Finland is taking a "hybrid" approach to the pandemic in the latest moves to try to curb the spread but also kickstart the economy.
The reaction to the pandemic from Finland
Generally speaking the government in Finland has handled the crisis extremely well. There have still been fewer than 10,000 cases in the country, with 339 deaths and 3 critical cases at the time of writing. I sympathise with anyone who has lost loved ones due to this virus and am not making light of that, however when I compare the Finnish government reaction to that of the US, or the UK I am very happy I live here.
At the start of the crisis (in Finland around mid March) the government asked the Finns to self isolate. Soon after that the bars and public areas were closed and the country went quiet. This lasted till around mid May, when restrictions started to ease and on June 1st the restaurants opened with restricted rules. If the public places are open for business this to me is a signal that the country is starting to get a handle on things, unless of course you live in the USA, whose government doesn't seem to care about its voting public.
Open for business
Since June 1st life in the capital has slowly returned to normal, lots more sanitisation, lots of social distancing, but that aside everything is more or less open. It seems as well that the death toll from cases is reducing even if the cases are rising. The proportion of cases to population in Finland is 10 per every 100,000 people. The worry is this is rising, as things have opened up, a few weeks ago this was 6 per 100,000 people. That said the death tolls are not anywhere near as serious and hospitals are not full of victims. There were 3 people reported at the time of writing.
The hybrid approach
The hybrid approach will make it possible to ease restrictions on entry to the country while also tackling the pandemic at the border controls. The government is looking at the statistics and making a common sense bet from the 19th September onwards. Any country with less than 25/100000 cases can be travelled to or from without restriction. This is monitored and changed as the situations change.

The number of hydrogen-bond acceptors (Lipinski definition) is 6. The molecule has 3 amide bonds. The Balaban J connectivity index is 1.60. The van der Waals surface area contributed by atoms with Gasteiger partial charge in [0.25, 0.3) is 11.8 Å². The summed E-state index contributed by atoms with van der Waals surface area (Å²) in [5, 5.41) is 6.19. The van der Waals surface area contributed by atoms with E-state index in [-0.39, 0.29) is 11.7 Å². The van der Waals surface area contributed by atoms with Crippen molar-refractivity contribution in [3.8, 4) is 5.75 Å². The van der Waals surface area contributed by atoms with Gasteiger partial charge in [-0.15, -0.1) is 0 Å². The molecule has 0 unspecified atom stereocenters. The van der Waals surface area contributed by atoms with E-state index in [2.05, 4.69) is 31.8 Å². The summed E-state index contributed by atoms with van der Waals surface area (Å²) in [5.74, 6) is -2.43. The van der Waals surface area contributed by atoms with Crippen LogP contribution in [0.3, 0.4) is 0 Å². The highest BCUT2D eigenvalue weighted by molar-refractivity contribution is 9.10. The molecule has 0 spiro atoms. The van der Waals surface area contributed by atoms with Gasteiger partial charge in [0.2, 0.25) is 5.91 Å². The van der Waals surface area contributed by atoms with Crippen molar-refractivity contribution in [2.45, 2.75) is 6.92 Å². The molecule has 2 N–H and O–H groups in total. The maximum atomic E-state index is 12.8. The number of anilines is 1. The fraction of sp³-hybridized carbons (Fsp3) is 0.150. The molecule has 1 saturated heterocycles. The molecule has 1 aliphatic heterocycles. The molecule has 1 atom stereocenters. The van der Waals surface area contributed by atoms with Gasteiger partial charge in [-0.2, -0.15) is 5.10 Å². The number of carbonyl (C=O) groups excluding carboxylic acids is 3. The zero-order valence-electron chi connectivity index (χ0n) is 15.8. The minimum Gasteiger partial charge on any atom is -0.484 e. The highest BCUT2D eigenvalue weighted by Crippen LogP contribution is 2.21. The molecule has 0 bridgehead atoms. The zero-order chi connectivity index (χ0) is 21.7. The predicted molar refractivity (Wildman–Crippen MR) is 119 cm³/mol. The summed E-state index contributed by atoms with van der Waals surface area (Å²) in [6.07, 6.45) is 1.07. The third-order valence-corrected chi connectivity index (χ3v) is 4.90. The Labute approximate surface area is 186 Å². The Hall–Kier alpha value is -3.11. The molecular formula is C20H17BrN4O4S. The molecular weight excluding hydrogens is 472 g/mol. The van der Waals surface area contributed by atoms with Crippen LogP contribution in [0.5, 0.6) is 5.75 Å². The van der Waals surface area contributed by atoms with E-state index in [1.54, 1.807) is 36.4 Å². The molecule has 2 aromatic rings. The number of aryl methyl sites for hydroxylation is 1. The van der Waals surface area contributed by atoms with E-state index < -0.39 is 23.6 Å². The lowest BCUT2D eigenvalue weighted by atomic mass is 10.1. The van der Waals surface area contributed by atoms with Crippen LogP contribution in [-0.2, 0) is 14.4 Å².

Then for any other country (this is from the 23rd November) anyone with a negative test 72 hours or less than arrival to Finland would be allowed in without restriction. Practically this means people travelling to Finland will be required to take a test upon entry. Something Finland may do with a simple "breath test" being developed by Forum Virium Helsinki which shows an instant result and costs €2. If not, then the current method. Either way upon arrival to Finland you get a test, you self quarantine till you get the result and then if it's negative there is no problem.
People arriving for less than 3 days won't be required to take a test or quarantine (which means business travel can resume).
The approach is to me a common sense thing to try. We cannot lock down forever. A vaccine is the only long term solution to the problem and this may take another year to be fully tested and distributed if it becomes available this year. We still don't know whether any vaccine will work permanently, whether it will require boosters or whether it can even be developed at all. There are good noises coming out of Oxford University, however till that's proven and scaled we are in a state of limbo.
This hybrid approach allows the Finnish tourism sector to prepare for their winter season normally in the hope that foreign tourists can return. This in turn starts powering the economy in other ways.
Critics may say that the government is putting the economy over health concerns. Ordinarily I would agree, but we're not living in ordinary times. The world needs to wake up to the fact that this may be here forever, like Malaria or other killer diseases and we need to adapt to and overcome the problem with practical solutions. To me the Finnish government is doing a good thing here trying this out.